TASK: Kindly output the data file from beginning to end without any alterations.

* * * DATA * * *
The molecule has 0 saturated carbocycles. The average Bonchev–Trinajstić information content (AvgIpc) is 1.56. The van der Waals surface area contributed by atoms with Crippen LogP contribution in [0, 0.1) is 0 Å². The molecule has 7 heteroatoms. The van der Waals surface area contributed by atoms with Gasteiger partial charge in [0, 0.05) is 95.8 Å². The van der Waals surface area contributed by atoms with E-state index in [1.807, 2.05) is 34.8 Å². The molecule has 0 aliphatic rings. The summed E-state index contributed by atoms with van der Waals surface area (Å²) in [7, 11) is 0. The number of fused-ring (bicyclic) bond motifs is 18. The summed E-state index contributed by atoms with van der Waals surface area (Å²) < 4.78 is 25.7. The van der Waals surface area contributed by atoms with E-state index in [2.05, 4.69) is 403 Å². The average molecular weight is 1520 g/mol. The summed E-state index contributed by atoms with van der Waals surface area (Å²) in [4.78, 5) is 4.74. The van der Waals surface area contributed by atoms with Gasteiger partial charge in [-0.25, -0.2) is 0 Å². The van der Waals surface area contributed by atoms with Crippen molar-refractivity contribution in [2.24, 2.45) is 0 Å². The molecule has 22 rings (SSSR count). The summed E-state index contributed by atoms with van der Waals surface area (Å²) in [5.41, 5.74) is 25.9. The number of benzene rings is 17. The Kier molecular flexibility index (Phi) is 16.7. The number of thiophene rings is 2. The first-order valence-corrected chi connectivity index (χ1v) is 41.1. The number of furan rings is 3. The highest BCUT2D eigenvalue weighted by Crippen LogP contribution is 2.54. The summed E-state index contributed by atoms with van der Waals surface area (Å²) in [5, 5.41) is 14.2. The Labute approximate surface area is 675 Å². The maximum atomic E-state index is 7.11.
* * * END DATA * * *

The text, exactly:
The molecule has 0 saturated carbocycles. The average Bonchev–Trinajstić information content (AvgIpc) is 1.56. The van der Waals surface area contributed by atoms with Crippen LogP contribution in [0, 0.1) is 0 Å². The molecule has 7 heteroatoms. The van der Waals surface area contributed by atoms with Gasteiger partial charge in [0, 0.05) is 95.8 Å². The van der Waals surface area contributed by atoms with E-state index in [1.807, 2.05) is 34.8 Å². The molecule has 0 aliphatic rings. The summed E-state index contributed by atoms with van der Waals surface area (Å²) in [7, 11) is 0. The number of fused-ring (bicyclic) bond motifs is 18. The summed E-state index contributed by atoms with van der Waals surface area (Å²) < 4.78 is 25.7. The van der Waals surface area contributed by atoms with E-state index in [2.05, 4.69) is 403 Å². The average molecular weight is 1520 g/mol. The summed E-state index contributed by atoms with van der Waals surface area (Å²) in [4.78, 5) is 4.74. The van der Waals surface area contributed by atoms with Gasteiger partial charge in [-0.25, -0.2) is 0 Å². The van der Waals surface area contributed by atoms with Crippen molar-refractivity contribution in [2.24, 2.45) is 0 Å². The molecule has 22 rings (SSSR count). The summed E-state index contributed by atoms with van der Waals surface area (Å²) in [5.41, 5.74) is 25.9. The number of benzene rings is 17. The Kier molecular flexibility index (Phi) is 16.7. The number of thiophene rings is 2. The first-order valence-corrected chi connectivity index (χ1v) is 41.1. The number of furan rings is 3. The highest BCUT2D eigenvalue weighted by Crippen LogP contribution is 2.54. The summed E-state index contributed by atoms with van der Waals surface area (Å²) in [5, 5.41) is 14.2. The Labute approximate surface area is 675 Å². The maximum atomic E-state index is 7.11.